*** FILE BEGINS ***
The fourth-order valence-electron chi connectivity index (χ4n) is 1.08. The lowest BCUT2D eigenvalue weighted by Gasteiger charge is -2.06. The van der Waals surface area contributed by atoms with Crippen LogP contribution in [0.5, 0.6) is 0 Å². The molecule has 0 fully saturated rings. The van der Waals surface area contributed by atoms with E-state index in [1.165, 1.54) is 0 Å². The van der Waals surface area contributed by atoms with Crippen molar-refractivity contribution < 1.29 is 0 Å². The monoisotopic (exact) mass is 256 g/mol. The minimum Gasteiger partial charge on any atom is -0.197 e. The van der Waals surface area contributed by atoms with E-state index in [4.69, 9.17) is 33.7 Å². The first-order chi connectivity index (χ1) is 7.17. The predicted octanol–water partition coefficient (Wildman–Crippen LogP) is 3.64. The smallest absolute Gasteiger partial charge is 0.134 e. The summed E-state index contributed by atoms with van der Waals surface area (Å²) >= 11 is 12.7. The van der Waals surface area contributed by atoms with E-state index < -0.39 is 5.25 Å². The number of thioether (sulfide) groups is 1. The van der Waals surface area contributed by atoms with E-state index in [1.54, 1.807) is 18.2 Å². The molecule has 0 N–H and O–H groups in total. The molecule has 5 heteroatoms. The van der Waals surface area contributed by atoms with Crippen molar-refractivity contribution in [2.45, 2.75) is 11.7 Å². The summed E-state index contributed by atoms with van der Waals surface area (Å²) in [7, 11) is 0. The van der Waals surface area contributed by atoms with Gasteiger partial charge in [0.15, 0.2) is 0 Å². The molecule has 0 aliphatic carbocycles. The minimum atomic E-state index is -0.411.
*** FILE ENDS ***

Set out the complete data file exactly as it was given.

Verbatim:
The fourth-order valence-electron chi connectivity index (χ4n) is 1.08. The lowest BCUT2D eigenvalue weighted by Gasteiger charge is -2.06. The van der Waals surface area contributed by atoms with Crippen LogP contribution in [0.5, 0.6) is 0 Å². The molecule has 0 fully saturated rings. The van der Waals surface area contributed by atoms with E-state index in [1.165, 1.54) is 0 Å². The van der Waals surface area contributed by atoms with Crippen molar-refractivity contribution < 1.29 is 0 Å². The monoisotopic (exact) mass is 256 g/mol. The minimum Gasteiger partial charge on any atom is -0.197 e. The van der Waals surface area contributed by atoms with E-state index in [4.69, 9.17) is 33.7 Å². The first-order chi connectivity index (χ1) is 7.17. The predicted octanol–water partition coefficient (Wildman–Crippen LogP) is 3.64. The smallest absolute Gasteiger partial charge is 0.134 e. The summed E-state index contributed by atoms with van der Waals surface area (Å²) >= 11 is 12.7. The van der Waals surface area contributed by atoms with E-state index < -0.39 is 5.25 Å². The number of thioether (sulfide) groups is 1. The van der Waals surface area contributed by atoms with E-state index in [1.54, 1.807) is 18.2 Å². The molecule has 0 N–H and O–H groups in total. The molecule has 5 heteroatoms. The van der Waals surface area contributed by atoms with Crippen molar-refractivity contribution in [2.45, 2.75) is 11.7 Å². The summed E-state index contributed by atoms with van der Waals surface area (Å²) in [7, 11) is 0. The van der Waals surface area contributed by atoms with Gasteiger partial charge in [0.15, 0.2) is 0 Å². The molecule has 0 aliphatic carbocycles. The minimum atomic E-state index is -0.411.